Scuba has started the school year off right with several dive trips already under their belt.
Farragut’s Scuba program, led by instructor Tonya Singleton, is one of Farragut’s signature programs. There are nearly 52 students enrolled in the program’s six classes, and even more students are members of the Scuba Club.
Mrs. Singleton has been teaching Scuba at Farragut for three years. She got her open water certification in 1996 and received her instructor’s certification shortly before becoming the head Scuba instructor at Farragut.
“I have students who I’ve taught every year that I’ve been here,” she says. “I’ve watched them go from fumbling nervous little divers to confident leaders.”
“It’s extremely helpful for me to count on them to help the younger students,” she continues. “They’re almost like teaching assistants because they have to know these things and they have to be able to get up and explain what different skills are.”
There are four certification levels students are able to earn in Farragut’s program. In their first year of Scuba, they work on their entry-level Open Water Diver certification during their first semester and, after earning that certification, work on their Advanced Open Water Diver certification during the second semester.
In their second year, students can earn their Rescue Diver certification, which emphasizes emergency response and diver rescue, and they start working toward their Master Diver certification, which is the highest, non-leadership program. To be a Master Diver, the diver must be 15 years or older. They begin to learn about professional diving and begin a candidate program to become Divemaster.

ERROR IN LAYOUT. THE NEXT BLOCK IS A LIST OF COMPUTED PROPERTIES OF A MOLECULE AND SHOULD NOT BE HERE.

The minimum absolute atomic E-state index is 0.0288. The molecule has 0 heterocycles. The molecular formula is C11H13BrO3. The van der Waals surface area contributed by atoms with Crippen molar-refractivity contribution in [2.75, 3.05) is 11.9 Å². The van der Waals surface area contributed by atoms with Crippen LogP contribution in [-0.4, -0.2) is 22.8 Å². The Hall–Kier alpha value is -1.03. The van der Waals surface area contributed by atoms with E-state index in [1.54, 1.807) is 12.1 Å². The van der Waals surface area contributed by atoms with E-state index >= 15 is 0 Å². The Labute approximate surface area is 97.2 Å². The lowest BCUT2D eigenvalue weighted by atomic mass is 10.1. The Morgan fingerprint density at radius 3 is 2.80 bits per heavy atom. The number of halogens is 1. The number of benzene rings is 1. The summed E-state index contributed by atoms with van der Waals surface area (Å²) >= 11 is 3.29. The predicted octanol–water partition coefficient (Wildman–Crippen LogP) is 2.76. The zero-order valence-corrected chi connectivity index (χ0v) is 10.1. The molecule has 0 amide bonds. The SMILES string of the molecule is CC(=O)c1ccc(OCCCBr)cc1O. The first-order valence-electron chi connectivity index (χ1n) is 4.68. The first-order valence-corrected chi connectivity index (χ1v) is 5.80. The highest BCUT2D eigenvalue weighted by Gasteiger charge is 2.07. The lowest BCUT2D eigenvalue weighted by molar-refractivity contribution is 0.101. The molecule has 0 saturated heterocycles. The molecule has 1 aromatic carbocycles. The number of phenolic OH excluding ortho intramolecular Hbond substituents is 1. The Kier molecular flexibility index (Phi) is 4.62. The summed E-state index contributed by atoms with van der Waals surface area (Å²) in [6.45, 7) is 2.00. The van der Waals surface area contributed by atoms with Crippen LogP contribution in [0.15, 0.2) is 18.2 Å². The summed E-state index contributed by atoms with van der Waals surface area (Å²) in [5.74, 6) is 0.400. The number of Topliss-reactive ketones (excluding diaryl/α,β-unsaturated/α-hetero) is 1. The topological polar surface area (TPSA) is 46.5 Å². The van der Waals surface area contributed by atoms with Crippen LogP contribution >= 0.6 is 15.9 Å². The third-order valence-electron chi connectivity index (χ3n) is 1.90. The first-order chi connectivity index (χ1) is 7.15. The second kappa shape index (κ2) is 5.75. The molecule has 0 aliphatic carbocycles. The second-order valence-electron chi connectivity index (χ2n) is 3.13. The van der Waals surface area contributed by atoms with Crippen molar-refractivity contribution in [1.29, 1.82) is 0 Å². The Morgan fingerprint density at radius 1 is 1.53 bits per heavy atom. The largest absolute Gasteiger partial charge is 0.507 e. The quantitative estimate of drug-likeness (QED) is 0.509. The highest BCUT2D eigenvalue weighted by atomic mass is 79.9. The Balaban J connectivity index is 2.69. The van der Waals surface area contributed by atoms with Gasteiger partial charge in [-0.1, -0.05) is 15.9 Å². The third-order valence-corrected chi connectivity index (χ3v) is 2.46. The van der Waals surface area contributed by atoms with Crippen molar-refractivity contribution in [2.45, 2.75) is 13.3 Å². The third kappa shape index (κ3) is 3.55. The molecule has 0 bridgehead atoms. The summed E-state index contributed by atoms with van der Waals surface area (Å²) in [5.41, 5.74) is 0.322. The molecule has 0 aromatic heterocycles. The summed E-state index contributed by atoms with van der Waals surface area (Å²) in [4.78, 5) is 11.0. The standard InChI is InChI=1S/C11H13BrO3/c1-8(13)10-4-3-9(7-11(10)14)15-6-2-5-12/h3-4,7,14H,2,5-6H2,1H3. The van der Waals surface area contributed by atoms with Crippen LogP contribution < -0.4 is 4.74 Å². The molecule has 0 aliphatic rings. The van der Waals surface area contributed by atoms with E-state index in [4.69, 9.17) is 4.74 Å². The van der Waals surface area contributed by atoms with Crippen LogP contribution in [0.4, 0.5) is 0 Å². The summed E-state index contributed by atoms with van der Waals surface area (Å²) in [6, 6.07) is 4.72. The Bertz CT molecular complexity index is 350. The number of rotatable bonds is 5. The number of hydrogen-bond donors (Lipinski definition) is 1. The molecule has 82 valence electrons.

Divemaster is the first level of professional diving. With this certification, the diver can get a job and live aboard dive boats. You must be 18 to earn this certification, so our program uses the candidate program to train students so that when they turn 18, all they have to do is take the test. Mrs. Singleton estimates that two or three of her students will probably receive their Divemaster certification by the end of the 2018-2019 school year.
They have already gone on a couple of trips to work on their advanced level skills. Some students chose to go to Hudson Grotto in Hudson, FL, and they trained in deepwater diving and underwater navigation. Because Hudson Grotto is, as Mrs. Singleton puts it, “basically a deep dark hole,” some students were uncomfortable with it, so they chose to train underwater navigation at Lake Denton, a 66-acre freshwater lake in Highlands County. For one exercise on these kinds of trips, they do timed-math skills on the surface, and then they go down to 100 feet and do it again so they can see how the pressure and nitrogen affect their brain.
“It can be difficult to plan trips with so many students,” Mrs. Singleton said. “I’m planning to start working with local dive shops to start picking our students up from the Farragut waterfront so we can start to dive around here. I know the students really want to go on these trips.”
In addition to the two class trips they’ve already taken, they also went on a club trip to Riviera Beach on the east coast of Florida. There, they camped out and did boat dives in the Atlantic Ocean, and there was even a homecoming proposal underwater! Mrs. Singleton has three upcoming trips planned for Open Water Diver certifications, one of which being on Thursday, November 1st.
“We have so much fun,” Mrs. Singleton said. “Not just during lessons but even when we’re just camping and they’re outside of their comfort zones. I laugh so hard with these kids.”